19th Annual Colorado Ethics in Business Awards
The Colorado Ethics in Business Alliance awards luncheon this year will introduce a name long associated with honesty and integrity in business: Bill Daniels.
The CEBA Business Ethics Award has been renamed the Bill Daniels Business Ethics Award in memory of the late cable television pioneer.
Daniels' community efforts included founding the Young Americans Bank in 1987 and collaborating with the University of Denver to incorporate ethics, values and social responsibility into the business school curriculum. The school was named the Daniels College of Business in 1994.
When Daniels died in 2000, his estate transferred to the Daniels Fund, making it one of the largest foundations in the Rocky Mountain region. The naming of the award is in recognition of financial support provided by the Daniels Fund to the CEBA Annual Business Ethics Awards.
"Bill Daniels firmly believed in ethics and integrity and the importance of absolute ethical principles," said Linda Childears, president and CEO of the Daniels Fund. He always based his decisions on what he believed was right - not on what he thought was best for himself or his company. This attitude and way of conducting business earned Bill Daniels incredible respect and loyalty throughout the business world."
The Colorado Ethics in Business Awards program was founded by the University of Denver, ColoradoBiz and the Samaritan Institute. Winners are profiled on the following pages. CEBA will celebrate them at the 19th annual awards luncheon on March 31 at the Denver Marriott City Center.
Kazoo & Co. Toys
CEBA Business Ethics Award
Diana Nelson bought Kazoo & Co. in 1998 with a loan from the Small Business Administration, and the single mother of two has pushed the Denver business well beyond its Cherry Creek North brick-and-mortar confines.
A year after acquiring the store, Nelson recognized the potential of online sales and launched kazootoys.com. In 2007 she landed an agreement with the Army & Air Force Exchange Service to be the U.S. military's exclusive online toy retailer. And then in 2008 she launched a licensing division and sold a franchise location at Denver International Airport, which Nelson says is thriving.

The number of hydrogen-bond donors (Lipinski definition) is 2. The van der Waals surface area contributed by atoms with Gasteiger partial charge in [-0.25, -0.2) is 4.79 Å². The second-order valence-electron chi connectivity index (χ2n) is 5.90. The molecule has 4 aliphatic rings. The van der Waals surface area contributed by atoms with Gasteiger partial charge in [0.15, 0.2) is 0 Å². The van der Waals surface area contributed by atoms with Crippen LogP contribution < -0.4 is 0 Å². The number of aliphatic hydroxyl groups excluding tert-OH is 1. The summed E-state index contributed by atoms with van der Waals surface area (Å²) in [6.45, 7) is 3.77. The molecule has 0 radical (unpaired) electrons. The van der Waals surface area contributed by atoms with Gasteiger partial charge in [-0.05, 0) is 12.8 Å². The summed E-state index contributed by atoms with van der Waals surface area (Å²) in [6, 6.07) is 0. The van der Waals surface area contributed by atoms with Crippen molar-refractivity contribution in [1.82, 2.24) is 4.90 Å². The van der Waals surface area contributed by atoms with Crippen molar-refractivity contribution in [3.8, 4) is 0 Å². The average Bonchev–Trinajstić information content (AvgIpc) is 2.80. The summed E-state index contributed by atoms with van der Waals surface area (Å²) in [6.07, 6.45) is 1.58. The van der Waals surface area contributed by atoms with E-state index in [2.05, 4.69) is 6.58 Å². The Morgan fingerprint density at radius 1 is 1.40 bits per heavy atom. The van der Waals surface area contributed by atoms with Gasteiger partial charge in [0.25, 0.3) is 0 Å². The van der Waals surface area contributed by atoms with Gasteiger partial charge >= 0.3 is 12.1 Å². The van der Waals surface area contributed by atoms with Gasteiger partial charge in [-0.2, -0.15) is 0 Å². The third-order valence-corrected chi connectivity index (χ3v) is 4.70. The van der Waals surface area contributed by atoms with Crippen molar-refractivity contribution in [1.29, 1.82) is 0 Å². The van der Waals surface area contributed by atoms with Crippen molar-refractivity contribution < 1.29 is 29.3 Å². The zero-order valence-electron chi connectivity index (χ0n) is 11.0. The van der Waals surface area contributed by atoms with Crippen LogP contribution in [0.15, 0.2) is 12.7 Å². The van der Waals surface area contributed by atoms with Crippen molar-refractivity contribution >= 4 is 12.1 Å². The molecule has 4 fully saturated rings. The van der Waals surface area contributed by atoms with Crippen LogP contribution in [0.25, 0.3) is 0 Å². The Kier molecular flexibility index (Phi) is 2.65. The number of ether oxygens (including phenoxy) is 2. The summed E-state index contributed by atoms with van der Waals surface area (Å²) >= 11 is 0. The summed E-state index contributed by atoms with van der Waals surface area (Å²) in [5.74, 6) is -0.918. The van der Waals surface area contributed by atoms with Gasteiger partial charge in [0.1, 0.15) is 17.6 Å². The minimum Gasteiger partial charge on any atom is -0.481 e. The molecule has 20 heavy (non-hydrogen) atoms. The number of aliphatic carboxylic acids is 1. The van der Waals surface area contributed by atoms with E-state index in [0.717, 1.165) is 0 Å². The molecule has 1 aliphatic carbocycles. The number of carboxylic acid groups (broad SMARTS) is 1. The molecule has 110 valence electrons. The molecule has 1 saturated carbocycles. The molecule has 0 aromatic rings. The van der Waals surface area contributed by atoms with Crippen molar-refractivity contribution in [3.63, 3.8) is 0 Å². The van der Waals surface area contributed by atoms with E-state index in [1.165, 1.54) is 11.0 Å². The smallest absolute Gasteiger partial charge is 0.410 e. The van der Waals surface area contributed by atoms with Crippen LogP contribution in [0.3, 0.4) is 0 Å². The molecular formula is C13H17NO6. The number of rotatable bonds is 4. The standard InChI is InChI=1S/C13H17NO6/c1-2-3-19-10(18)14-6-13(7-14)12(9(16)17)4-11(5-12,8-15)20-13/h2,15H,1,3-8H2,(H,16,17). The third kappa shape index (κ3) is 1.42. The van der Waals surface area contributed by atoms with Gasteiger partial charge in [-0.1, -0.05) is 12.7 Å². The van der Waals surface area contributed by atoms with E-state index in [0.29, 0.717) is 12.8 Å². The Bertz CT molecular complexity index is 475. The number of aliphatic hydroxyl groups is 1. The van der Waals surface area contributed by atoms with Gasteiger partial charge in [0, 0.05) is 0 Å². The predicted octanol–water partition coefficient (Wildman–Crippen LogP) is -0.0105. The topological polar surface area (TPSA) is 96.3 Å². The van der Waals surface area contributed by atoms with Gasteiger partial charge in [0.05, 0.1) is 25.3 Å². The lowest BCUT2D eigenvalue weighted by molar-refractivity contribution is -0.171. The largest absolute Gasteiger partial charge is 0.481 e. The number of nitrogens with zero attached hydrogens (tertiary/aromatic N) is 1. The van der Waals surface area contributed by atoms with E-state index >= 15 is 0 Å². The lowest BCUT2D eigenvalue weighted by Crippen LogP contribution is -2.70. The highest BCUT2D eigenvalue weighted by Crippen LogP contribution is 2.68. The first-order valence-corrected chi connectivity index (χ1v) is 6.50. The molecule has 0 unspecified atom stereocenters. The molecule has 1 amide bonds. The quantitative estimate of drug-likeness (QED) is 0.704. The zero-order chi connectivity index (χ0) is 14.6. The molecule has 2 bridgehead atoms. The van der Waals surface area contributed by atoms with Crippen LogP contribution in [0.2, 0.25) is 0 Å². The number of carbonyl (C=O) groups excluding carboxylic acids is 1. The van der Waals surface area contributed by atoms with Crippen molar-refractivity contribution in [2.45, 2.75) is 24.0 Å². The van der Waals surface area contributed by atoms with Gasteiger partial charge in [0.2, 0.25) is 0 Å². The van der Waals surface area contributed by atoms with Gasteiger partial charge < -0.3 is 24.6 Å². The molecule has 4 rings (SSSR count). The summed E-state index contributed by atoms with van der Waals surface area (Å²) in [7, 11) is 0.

As for her Ethics in Business award, Nelson, 54, says, "We wouldn't be around this long if we weren't an ethical company. I'm a pretty old-fashioned person. You still can do a business deal on a handshake. I think when you meet with people and you tell them you're going to do something, you do it."
Nelson employs about 30 people at the 13,000- square-foot store, many of whom have been with the company more than a decade. Others have spent their high school years working at the store, gone off to college and come back to work at Kazoo & Toys over the summer. Some have become full-timers.
"People stay with us for a long time, which I think says a lot about the attitude of the business," Nelson says. "It's very family-oriented. And being a single mom with two teenage boys myself ... I mean, they've grown up in the toy store."
Sandy Vechazone, the company's operations manager who has worked at the store for 12 years, nominated Nelson for the ethics award.
"She's probably the smartest businesswoman I know," Vechazone says. "She's gotten to where she is not only because she is smart, but I also consider her a very ethical person, a very fair person. She's very well respected not only in this community but in the toy industry in general. People call her from stores in other states for her opinion. If you go to New York to the Toy Fair, she's very well known."
Nelson says Kazoo & Co. has weathered economic downturns and low-cost competitors like Wal-Mart by offering unique toys the big-box retailers don't stock, including dozens of stuffed animal species - polar bears, crocodiles, walruses, platypuses and more.
"Something you're not going to find anywhere else," says Nelson, who was invited to China last year to help one of her green-toy manufacturers plan its 2011 offerings of toys made from bamboo.
Given her constant research on toy trends, it only makes sense to ask Nelson what toys will be hot in 2011.
"You know what's really coming back? Magic kits!" she says. "You know, the old magic-trick hats with the bunny coming out of the hat, and the red table with 40 magic tricks in it, and the disappearing wands and all that. They're really hot this year."
It's not surprising that Nelson finds her work fun. And, she says, "I like watching other people have so much fun doing what they do."